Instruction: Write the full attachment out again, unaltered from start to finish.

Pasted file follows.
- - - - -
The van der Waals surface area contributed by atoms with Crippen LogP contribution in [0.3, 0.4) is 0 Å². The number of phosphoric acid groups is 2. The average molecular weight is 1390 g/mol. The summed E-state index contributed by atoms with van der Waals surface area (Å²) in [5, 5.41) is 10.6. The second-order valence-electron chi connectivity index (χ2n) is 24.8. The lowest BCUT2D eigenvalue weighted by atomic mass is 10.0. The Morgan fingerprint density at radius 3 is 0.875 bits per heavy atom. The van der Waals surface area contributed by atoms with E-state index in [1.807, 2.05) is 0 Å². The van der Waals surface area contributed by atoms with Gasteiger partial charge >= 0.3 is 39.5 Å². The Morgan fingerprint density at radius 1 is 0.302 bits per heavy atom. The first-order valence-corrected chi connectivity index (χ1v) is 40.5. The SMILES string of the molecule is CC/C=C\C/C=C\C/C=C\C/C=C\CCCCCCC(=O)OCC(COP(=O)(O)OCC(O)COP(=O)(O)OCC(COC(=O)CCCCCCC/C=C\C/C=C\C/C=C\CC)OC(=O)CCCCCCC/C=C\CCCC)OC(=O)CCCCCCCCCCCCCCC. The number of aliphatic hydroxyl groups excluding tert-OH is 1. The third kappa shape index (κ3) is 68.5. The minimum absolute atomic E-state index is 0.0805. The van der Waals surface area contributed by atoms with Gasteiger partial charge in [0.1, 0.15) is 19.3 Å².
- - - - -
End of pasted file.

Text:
The van der Waals surface area contributed by atoms with Crippen LogP contribution in [0.3, 0.4) is 0 Å². The number of phosphoric acid groups is 2. The average molecular weight is 1390 g/mol. The summed E-state index contributed by atoms with van der Waals surface area (Å²) in [5, 5.41) is 10.6. The second-order valence-electron chi connectivity index (χ2n) is 24.8. The lowest BCUT2D eigenvalue weighted by atomic mass is 10.0. The Morgan fingerprint density at radius 3 is 0.875 bits per heavy atom. The van der Waals surface area contributed by atoms with E-state index in [1.807, 2.05) is 0 Å². The van der Waals surface area contributed by atoms with Gasteiger partial charge >= 0.3 is 39.5 Å². The Morgan fingerprint density at radius 1 is 0.302 bits per heavy atom. The first-order valence-corrected chi connectivity index (χ1v) is 40.5. The SMILES string of the molecule is CC/C=C\C/C=C\C/C=C\C/C=C\CCCCCCC(=O)OCC(COP(=O)(O)OCC(O)COP(=O)(O)OCC(COC(=O)CCCCCCC/C=C\C/C=C\C/C=C\CC)OC(=O)CCCCCCC/C=C\CCCC)OC(=O)CCCCCCCCCCCCCCC. The number of aliphatic hydroxyl groups excluding tert-OH is 1. The third kappa shape index (κ3) is 68.5. The minimum absolute atomic E-state index is 0.0805. The van der Waals surface area contributed by atoms with Gasteiger partial charge in [0.1, 0.15) is 19.3 Å².